Here are but three of the somber statistics found in the new book: Making Healthy Places: Designing and Building for Health, Well-being, and Sustainability:
- Two out of every three American adults twenty years or older are overweight or obese (Flegal, 2010).
- Since 2000, antidepressants have become the most prescribed medication in the United States (Olfson and Marcus, 2009).
- In 2007, 16 percent of the United State’s gross domestic product – $2.3 trillion – was spent on health care (Orszag and Ellis, 2007).
This book by Dr. Andrew L. Dannenberg, Dr. Howard Frumkin, and Dr. Richard J. Jackson, and over 50 contributing authors illuminates the connection between how communities are designed and built and the impact on physical, mental, social, environmental, and economic well-being. As noted in the preface, “Nations of the twenty-first century are caught up in a perfect storm of intersecting health, environmental, and economic challenges: escalating health care and social costs, environmental threats from resource depletion and climate change, economic impacts associated with the ‘end of oil’ and an aging population and workforce, and an inadequate educational approach that rests on and perpetuates silos of knowledge and disciplines.”
But it’s not all doom and gloom. Here are four of the many positive findings offered by the editors:
- Green settings have the capacity to alleviate mental fatigue and help restore a person’s capacity to pay attention.
- Places that encourage physical activity can both prevent and treat depression.
- Contact with nature can improve health; this effect is supported by both theory and empirical research.
- Built environment design that improves the quality of life for one population often does so for many populations.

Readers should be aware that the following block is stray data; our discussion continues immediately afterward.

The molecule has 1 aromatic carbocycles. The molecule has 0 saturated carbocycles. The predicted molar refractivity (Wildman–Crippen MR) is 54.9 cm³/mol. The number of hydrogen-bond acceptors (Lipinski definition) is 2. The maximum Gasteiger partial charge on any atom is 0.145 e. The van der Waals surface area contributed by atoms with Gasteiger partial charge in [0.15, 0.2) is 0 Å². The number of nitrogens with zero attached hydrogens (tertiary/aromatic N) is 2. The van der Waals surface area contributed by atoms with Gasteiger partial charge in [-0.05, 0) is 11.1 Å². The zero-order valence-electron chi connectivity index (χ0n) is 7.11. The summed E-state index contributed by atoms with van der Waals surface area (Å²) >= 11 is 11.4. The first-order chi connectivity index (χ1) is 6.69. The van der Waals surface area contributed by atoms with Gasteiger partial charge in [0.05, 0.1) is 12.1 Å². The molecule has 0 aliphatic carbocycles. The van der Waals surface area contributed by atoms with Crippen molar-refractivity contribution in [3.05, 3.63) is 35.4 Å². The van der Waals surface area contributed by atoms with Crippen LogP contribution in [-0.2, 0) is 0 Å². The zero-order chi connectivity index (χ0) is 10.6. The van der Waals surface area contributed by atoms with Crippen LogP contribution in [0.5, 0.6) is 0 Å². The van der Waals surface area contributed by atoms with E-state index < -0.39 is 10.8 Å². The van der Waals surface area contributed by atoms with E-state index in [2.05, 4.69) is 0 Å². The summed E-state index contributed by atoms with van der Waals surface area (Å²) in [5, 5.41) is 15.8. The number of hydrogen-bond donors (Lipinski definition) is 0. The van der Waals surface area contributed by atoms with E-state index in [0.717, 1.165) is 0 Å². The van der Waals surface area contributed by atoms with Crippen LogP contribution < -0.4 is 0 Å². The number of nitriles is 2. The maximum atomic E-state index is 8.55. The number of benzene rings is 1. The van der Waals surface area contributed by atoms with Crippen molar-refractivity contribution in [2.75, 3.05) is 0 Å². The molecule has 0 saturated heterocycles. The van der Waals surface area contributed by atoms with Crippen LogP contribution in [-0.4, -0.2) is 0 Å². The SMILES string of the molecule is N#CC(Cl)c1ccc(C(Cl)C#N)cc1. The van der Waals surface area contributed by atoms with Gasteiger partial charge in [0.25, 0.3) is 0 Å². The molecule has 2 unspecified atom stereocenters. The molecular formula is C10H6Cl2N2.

This 370-page book contains 27 extensively footnoted chapters organized in five sections: Introduction; The Impact of Community Design on Health; Diagnosing and Healing Our Built Environment; Strategies for Healthy Places: A Toolbox and Looking Outward; and Looking Ahead.
Each chapter begins with a bulleted list of learning outcomes and a brief introduction, which serves to illustrate the chapter with real world examples, such as the comparison between a vibrant and diverse food economy in Center City, Philadelphia and the “deserts” of its disadvantaged neighborhoods (Chapter 3); a child’s improved health after moving into an apartment renovated using green and healthy housing principles (Chapter 11); and the residents of El Sereno, California, and their successful advocacy for the development of a twenty-acre park (Chapter 19).
The book is an extensive, sometimes exhausting, overview of many related topics. The challenges it presents are sobering. The solutions it envisions are exciting. Landscape architecture is present throughout. Some may find it a “heavy lift” given its length and, in some instances, highly technical nature. But it is all there, providing landscape architects, architects, and planners with tools and strategies to think about how the built environment impacts our physical, mental, social, environmental, and economic well-being.
This guest post is by Mark A. Focht, FASLA, First Deputy Commissioner, Parks & Facilities, Philadelphia Parks & Recreation
Image credit: Island Press